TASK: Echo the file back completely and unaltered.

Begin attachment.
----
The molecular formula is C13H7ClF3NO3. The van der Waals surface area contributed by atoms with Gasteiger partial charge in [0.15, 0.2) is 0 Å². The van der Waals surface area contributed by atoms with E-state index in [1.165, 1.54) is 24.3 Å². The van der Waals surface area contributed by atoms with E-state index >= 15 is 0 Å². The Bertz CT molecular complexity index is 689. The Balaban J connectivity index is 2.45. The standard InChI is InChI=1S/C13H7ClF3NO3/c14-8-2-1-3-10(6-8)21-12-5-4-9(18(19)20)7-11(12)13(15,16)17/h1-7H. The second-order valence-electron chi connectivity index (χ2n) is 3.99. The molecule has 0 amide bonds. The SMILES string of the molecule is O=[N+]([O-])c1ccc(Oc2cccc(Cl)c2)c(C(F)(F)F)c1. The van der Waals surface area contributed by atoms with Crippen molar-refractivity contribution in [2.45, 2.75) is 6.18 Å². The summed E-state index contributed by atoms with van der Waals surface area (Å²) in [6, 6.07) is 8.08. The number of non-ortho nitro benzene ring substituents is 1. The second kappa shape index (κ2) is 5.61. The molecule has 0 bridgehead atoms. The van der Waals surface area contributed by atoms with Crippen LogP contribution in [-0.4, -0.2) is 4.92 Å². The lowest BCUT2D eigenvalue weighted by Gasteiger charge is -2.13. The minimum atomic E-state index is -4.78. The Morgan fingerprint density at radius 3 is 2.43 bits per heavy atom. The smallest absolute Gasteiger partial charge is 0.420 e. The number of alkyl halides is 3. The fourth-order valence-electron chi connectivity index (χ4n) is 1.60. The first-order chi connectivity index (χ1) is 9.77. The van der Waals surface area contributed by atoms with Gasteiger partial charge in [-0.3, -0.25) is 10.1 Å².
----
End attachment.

The molecular formula is C13H7ClF3NO3. The van der Waals surface area contributed by atoms with Gasteiger partial charge in [0.15, 0.2) is 0 Å². The van der Waals surface area contributed by atoms with E-state index in [1.165, 1.54) is 24.3 Å². The van der Waals surface area contributed by atoms with E-state index >= 15 is 0 Å². The Bertz CT molecular complexity index is 689. The Balaban J connectivity index is 2.45. The standard InChI is InChI=1S/C13H7ClF3NO3/c14-8-2-1-3-10(6-8)21-12-5-4-9(18(19)20)7-11(12)13(15,16)17/h1-7H. The second-order valence-electron chi connectivity index (χ2n) is 3.99. The molecule has 0 amide bonds. The SMILES string of the molecule is O=[N+]([O-])c1ccc(Oc2cccc(Cl)c2)c(C(F)(F)F)c1. The van der Waals surface area contributed by atoms with Crippen molar-refractivity contribution in [2.45, 2.75) is 6.18 Å². The summed E-state index contributed by atoms with van der Waals surface area (Å²) in [6, 6.07) is 8.08. The number of non-ortho nitro benzene ring substituents is 1. The second kappa shape index (κ2) is 5.61. The molecule has 0 bridgehead atoms. The van der Waals surface area contributed by atoms with Crippen LogP contribution in [-0.4, -0.2) is 4.92 Å². The lowest BCUT2D eigenvalue weighted by Gasteiger charge is -2.13. The minimum atomic E-state index is -4.78. The Morgan fingerprint density at radius 3 is 2.43 bits per heavy atom. The smallest absolute Gasteiger partial charge is 0.420 e. The number of alkyl halides is 3. The fourth-order valence-electron chi connectivity index (χ4n) is 1.60. The first-order chi connectivity index (χ1) is 9.77. The van der Waals surface area contributed by atoms with Gasteiger partial charge in [-0.3, -0.25) is 10.1 Å².